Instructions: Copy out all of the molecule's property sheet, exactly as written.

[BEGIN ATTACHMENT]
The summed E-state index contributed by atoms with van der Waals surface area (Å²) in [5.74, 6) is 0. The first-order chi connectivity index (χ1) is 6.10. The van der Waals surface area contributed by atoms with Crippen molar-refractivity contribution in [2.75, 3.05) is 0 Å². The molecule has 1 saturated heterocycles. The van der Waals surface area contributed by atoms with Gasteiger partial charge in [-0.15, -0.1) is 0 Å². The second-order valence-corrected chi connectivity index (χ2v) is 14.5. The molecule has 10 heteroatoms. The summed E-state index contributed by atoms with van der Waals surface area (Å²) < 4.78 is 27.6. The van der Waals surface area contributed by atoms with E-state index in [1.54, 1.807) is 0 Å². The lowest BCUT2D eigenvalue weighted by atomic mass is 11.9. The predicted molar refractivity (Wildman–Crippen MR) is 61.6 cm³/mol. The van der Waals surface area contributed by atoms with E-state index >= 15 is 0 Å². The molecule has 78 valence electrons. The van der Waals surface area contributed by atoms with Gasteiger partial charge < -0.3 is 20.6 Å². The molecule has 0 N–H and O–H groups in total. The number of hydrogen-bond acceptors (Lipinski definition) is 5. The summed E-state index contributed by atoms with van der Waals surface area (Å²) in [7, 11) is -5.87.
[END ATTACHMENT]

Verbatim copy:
The summed E-state index contributed by atoms with van der Waals surface area (Å²) in [5.74, 6) is 0. The first-order chi connectivity index (χ1) is 6.10. The van der Waals surface area contributed by atoms with Crippen molar-refractivity contribution in [2.75, 3.05) is 0 Å². The molecule has 1 saturated heterocycles. The van der Waals surface area contributed by atoms with Gasteiger partial charge in [-0.15, -0.1) is 0 Å². The second-order valence-corrected chi connectivity index (χ2v) is 14.5. The molecule has 10 heteroatoms. The summed E-state index contributed by atoms with van der Waals surface area (Å²) < 4.78 is 27.6. The van der Waals surface area contributed by atoms with E-state index in [1.54, 1.807) is 0 Å². The lowest BCUT2D eigenvalue weighted by atomic mass is 11.9. The predicted molar refractivity (Wildman–Crippen MR) is 61.6 cm³/mol. The van der Waals surface area contributed by atoms with E-state index >= 15 is 0 Å². The molecule has 78 valence electrons. The van der Waals surface area contributed by atoms with Gasteiger partial charge < -0.3 is 20.6 Å². The molecule has 0 N–H and O–H groups in total. The number of hydrogen-bond acceptors (Lipinski definition) is 5. The summed E-state index contributed by atoms with van der Waals surface area (Å²) in [7, 11) is -5.87.